Review: Burial Waves ‘Holy Ground’

Every now and then something comes out which defies any exact classification. It’s a little bit something, and a little bit something else. It sounds a little bit like one specific band, or maybe it’s a tiny bit like someone else altogether. Either way, trying to join the dots, to give a concise coherent example for a band’s style, or genre, is really not as easy as it should be.

Burial Waves ‘Holy Ground’

Sometimes, you look at the band, see where they’ve been before, and hope that even that may draw some answers, without any success. Sometimes that’s because they aren’t anything other than totally unique. Even while they’re compelling, to try and put them into a context for the experience, is elusive.

Burial Waves are one of those bands. A quintet made of musicians who’ve all been playing under other guises, the five-piece have created something which will hopefully keep you entertained, long after the EP has finished. By EP, I refer to their debut Holy Ground, a five-track experience, that shows just when you think you’ve heard it all, you need to think again.

Burial Waves, to give you a little background, are primarily based in Baltimore and DC area of the US and were formed in 2019. A culmination of members from other bands such as Pianos Become The Teeth, Black Cloud, Caverns, and The Effects, the band has a real air of heritage about it. This EP shows that, without any shadow of a doubt. For a debut, it feels like a band who’ve far more years on their existence than a 2019 formation would suggest.

A sum of all its parts, each musician brings something to the table, and equally, no part is underwhelming in the mix. Through the five tracks, there’s a real sense of something truly memorable coming together, and hopefully, the EP is just a taste of things to come, with a full album on the cards for some time soon. The only thing I can say is that five tracks just isn’t enough, if you listen once, you will want to listen again, and again, and again.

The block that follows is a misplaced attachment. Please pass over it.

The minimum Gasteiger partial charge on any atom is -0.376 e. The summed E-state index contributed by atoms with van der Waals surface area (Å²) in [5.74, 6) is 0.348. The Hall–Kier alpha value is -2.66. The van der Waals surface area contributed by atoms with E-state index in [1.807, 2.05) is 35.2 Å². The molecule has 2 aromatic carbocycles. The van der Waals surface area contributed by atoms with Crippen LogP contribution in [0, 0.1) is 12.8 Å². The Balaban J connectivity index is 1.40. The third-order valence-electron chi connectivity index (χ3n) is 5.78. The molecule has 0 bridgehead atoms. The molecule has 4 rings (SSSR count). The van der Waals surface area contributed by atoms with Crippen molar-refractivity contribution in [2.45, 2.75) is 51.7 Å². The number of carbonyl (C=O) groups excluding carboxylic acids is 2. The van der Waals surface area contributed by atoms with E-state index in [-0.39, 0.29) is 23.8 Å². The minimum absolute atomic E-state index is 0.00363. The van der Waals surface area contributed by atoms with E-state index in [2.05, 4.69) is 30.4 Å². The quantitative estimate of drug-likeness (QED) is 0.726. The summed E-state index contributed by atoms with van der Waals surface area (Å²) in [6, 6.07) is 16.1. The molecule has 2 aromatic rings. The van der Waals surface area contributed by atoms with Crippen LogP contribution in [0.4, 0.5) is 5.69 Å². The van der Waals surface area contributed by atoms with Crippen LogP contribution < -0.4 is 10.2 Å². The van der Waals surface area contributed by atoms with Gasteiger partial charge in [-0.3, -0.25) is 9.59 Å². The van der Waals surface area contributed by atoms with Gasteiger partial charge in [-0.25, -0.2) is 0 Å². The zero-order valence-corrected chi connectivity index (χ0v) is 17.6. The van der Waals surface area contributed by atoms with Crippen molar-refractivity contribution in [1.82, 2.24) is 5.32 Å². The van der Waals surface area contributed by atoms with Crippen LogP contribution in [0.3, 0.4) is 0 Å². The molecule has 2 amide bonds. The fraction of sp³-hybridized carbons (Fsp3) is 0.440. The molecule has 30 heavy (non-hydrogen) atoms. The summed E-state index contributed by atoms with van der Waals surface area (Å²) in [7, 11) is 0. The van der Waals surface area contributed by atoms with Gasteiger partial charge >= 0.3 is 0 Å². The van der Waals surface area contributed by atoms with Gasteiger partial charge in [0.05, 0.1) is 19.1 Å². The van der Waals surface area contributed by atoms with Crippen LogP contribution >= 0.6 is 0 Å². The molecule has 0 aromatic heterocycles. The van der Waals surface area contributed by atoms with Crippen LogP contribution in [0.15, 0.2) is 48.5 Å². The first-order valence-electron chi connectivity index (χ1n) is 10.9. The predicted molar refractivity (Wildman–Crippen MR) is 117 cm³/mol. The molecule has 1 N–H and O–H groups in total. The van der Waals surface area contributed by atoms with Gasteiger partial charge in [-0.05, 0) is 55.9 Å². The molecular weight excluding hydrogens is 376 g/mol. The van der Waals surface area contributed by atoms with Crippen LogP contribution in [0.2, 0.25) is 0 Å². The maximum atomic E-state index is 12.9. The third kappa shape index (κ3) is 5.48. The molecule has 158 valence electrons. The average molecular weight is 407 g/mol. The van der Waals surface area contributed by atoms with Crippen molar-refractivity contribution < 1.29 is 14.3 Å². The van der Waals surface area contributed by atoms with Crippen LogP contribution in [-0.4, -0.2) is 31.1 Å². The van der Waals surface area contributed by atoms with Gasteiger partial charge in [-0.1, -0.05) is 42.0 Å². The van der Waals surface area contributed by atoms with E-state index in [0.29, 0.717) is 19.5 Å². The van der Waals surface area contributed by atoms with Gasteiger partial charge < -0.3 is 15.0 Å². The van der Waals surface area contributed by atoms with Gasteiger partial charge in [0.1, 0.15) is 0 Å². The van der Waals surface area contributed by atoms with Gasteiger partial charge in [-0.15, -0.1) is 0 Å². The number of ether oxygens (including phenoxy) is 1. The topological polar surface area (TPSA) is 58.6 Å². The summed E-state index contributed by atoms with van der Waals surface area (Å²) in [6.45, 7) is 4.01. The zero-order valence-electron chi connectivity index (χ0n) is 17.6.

Somewhat post-rock in style, I don’t think that is an entirely correct classification, but to be fair, it isn’t death metal, or stoner, or doom either. What it is, I guess, is like taking Mastodon, making them more accessible, and dropping the whole prog vibe. When Burial Waves are flying, it’s intense, and brutal, without being too much, and on quiet moments they’re truly captivating. It’s a hard one to explain, Burial Waves sound familiar, but at the same time, they don’t. All I can say is that if you truly want an experience, then sourcing the band out is the best way, don’t overly make any decisions on reviews alone.

When Burial Waves are flying, it’s intense, and brutal, without being too much, and on quiet moments they’re truly captivating…

That being said, this EP really is a beauty. It’s a considered experience, which feels adult. It doesn’t have any silly clichés, doesn’t descend into crudeness to sell itself, and I firmly believe that it’s grown-up music for grown-ups.

Overall, each track sounds like its predecessor as it plays through, and there isn’t any point where the band stray from the path. If you really want to get the full-on experience, from one track in particular, I would definitely recommend you hunt down the track The Guest, as for me, this truly captivates everything the band is capable of.

With awkward vocal signatures, chugging guitar passages, and staggering drum patterns, it’s truly unique and very infectious. The overlay of sound is dynamic and full, without feeling awkward. It feels disjointed, but is so absorbing, that every part makes sense in the final outpouring, even if listening to individual elements is a little peculiar.

To say The Guest is a standout doesn’t do any justice to the rest of the EP, as like I mentioned earlier, the whole thing is equally as memorable, and to get to The Guest if you do go hunt down the EP, you still have to go through four other absolutely spellbinding tracks indeed.

Right from the opener, Light Heads, if you’re like me, you will be in for the ride, and want more with every listen. At Sea is a little slower, but by no means is this a bad thing. Moody and dark, it gives me a real Warrior Soul vibe, from back when Warrior Soul were a beacon of light amongst a lot of cliché bands doing the rounds in the mid-nineties. It’s honest and genuine, and I think will defy being pigeonholed into any one genre.

Ultimately, it feels like adult music, for adults. Vastly more mature than its age, it’s so much more than just a heavy noise, and I firmly believe will set a new precedent in grown-up music, that defies any specific target audience. Keep an eye on this band, this is just the start…

Label: Dark Operative
Band Links: Facebook | Bandcamp | Twitter | Instagram

Scribed by: Lee Beamish